This production represented a conscious confrontation between interwoven identities and historical consequences. We walked to the sound of familiar Latin chants; we adopted postures and gestures we learned through our ordinary ritual practices. To embody these characters endorsed this play’s relevance to both historical and contemporary interpretations of religion but also illuminated shifting cultural attitudes toward Walpole’s “obscenity” and Christianity’s meanings.
For all that, The Mysterious Mother has a great deal in common with the religious tradition it so roundly chastises, namely its obsession with the supernatural, the miraculous and the providential—whether in the guise of mysterious weather patterns (lightning-blasted monuments!) or tragic necessity. In the end, Walpole dramatizes something much more interesting simply than a new atheism-style critique of the immorality and hypocrisy of religious belief: the cracks and fissures in modernity’s supposedly areligious veneer, the return of the repressed, the tremendous fascination of mystery.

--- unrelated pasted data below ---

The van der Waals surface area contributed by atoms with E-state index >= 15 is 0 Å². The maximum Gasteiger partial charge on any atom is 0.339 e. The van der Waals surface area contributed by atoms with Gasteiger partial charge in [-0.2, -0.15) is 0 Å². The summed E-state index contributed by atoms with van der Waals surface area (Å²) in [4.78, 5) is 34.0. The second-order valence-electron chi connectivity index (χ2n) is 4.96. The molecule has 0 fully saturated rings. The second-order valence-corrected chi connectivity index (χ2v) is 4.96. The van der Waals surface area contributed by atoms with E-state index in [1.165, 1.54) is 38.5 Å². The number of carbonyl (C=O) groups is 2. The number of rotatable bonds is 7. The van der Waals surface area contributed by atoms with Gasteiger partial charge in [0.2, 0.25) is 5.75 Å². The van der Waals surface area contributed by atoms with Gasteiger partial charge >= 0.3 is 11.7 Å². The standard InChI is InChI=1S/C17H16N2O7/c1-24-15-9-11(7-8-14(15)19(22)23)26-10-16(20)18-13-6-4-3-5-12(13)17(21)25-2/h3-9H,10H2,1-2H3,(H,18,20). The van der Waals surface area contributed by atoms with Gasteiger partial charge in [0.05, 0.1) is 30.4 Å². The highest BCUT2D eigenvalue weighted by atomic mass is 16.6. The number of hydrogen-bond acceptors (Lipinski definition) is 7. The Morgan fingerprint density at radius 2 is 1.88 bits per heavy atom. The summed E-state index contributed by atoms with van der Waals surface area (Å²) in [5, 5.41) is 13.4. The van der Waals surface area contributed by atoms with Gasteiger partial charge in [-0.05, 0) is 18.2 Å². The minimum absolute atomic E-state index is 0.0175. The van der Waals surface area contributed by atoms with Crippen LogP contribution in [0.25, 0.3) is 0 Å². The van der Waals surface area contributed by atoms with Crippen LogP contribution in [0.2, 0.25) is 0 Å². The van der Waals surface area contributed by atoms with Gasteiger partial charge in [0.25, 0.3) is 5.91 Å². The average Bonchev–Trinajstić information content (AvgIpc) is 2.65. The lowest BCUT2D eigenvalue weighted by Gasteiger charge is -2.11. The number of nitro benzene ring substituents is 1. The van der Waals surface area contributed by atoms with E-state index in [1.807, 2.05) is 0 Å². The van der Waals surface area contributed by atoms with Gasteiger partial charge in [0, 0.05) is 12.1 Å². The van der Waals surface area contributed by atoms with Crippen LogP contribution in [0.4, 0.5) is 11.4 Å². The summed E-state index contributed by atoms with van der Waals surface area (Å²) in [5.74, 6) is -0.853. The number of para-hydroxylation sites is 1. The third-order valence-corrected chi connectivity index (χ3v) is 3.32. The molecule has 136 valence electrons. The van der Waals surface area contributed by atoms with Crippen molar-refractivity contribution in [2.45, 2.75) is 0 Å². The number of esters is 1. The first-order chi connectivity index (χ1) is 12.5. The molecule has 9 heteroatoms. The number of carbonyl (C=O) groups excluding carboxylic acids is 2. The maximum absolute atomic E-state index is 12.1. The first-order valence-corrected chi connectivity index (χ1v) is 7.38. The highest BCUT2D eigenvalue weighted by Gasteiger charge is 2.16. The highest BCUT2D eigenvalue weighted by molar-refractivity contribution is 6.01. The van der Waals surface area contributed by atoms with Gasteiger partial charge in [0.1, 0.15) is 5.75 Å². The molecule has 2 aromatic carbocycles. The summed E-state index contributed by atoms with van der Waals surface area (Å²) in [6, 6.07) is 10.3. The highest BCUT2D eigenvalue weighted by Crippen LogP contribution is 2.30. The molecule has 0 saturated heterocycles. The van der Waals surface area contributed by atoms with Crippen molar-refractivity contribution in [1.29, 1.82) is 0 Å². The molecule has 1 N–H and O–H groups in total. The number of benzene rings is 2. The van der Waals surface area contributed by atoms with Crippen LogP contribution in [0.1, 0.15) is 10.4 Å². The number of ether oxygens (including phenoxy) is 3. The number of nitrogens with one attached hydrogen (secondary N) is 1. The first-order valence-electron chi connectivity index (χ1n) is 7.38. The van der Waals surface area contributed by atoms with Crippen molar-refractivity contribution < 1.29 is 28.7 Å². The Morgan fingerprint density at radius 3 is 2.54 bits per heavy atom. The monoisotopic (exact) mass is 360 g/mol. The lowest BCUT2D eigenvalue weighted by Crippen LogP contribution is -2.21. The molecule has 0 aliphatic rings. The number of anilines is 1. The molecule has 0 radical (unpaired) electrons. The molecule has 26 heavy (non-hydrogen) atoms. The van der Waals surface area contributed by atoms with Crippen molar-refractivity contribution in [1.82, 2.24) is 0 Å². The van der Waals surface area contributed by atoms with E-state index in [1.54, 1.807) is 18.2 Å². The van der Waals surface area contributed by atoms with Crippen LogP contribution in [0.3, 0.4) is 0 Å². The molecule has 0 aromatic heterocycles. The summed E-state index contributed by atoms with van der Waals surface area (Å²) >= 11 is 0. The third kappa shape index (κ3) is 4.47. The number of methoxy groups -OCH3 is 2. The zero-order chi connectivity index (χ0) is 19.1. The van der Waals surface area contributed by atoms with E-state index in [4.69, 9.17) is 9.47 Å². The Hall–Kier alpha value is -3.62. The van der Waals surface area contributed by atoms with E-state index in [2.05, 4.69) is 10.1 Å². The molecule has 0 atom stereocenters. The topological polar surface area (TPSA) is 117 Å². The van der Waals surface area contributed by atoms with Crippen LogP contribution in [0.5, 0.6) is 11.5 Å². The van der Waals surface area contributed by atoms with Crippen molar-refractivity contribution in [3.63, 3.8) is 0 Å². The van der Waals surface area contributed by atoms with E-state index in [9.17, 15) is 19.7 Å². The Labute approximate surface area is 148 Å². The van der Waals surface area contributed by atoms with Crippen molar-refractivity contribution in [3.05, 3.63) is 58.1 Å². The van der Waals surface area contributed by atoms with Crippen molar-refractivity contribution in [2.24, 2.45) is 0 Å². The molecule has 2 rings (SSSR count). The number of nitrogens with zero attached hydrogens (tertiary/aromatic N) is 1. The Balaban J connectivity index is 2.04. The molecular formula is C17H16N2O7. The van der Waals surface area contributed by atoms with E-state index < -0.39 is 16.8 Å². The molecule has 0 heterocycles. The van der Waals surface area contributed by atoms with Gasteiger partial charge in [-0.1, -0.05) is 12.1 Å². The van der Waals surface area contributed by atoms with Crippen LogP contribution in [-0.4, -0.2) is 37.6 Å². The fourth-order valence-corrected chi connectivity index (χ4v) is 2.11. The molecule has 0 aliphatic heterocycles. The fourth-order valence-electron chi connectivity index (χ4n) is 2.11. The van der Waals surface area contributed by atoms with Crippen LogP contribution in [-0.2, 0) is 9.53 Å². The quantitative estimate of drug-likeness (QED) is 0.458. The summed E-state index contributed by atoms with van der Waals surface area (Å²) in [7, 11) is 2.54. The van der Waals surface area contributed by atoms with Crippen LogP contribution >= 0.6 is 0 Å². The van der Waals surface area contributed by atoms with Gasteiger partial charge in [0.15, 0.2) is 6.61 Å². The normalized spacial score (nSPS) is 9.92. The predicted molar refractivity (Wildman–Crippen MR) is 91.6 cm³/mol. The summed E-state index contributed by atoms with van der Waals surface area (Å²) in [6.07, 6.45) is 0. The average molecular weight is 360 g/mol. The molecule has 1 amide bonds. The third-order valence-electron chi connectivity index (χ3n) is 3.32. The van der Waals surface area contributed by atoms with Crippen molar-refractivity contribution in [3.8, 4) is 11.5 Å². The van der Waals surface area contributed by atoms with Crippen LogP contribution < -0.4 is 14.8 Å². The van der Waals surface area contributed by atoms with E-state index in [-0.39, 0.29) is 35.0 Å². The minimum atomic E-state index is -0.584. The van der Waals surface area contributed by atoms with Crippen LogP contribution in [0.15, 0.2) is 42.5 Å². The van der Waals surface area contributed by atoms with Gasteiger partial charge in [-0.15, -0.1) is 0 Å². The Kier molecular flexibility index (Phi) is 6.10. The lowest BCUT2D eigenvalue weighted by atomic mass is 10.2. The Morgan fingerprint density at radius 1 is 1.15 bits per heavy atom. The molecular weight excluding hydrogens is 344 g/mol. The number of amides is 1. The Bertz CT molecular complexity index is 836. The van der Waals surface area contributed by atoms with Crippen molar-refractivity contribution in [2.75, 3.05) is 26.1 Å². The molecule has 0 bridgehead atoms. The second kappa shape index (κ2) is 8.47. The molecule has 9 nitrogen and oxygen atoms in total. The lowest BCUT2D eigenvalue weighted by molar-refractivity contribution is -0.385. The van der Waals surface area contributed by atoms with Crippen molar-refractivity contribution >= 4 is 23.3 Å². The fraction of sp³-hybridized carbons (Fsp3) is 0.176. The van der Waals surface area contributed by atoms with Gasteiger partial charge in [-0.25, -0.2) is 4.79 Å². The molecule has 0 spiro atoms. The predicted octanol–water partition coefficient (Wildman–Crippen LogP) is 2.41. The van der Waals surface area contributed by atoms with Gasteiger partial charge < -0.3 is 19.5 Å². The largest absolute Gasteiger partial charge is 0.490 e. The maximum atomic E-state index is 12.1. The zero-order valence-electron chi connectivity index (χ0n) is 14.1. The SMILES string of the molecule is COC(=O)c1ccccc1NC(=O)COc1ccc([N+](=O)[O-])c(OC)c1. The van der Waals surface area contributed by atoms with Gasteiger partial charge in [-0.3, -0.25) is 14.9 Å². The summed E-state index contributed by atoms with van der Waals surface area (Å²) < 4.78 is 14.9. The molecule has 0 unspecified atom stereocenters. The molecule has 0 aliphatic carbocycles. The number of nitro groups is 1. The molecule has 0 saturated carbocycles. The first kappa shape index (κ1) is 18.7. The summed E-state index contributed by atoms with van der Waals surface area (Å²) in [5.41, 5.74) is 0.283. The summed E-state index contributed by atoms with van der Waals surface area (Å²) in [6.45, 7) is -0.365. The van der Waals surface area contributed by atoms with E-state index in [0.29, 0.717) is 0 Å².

As soon as I was invited to play the Countess, I felt the adrenaline rush I usually feel before going on stage. What a role for a woman of a certain age! An aristocrat who has a daughter by her son and usurps, by the standards of the time, his right to rule the Duchy – all based, allegedly, on a real French mother. I love playing transgressors and Walpole made me feel for the Countess because she is eaten by guilt and threatened by conniving clerics. However, I was nervous – having spent at least ten years reading, watching and talking about drama, instead of performing it. Moreover, I’ve performed way more comedy than tragedy, but it would do no justice to Walpole to play the eloquent script for blackly humourous laughs… even if the audience spotted them. My character had to take herself seriously. I think we all felt like that about our characters.
The Countess is a very physical character and I enjoyed locating her in my own body – standing tall to express status despite her gut sickening at what she constantly remembers doing. The more I read the script and looked inside her lines, the more I could believe her extreme actions – and Misty and the cast egged me on to express them. The short rehearsal and deadline added to the urgency and “now or never” fun… although I must say I would love to do it again.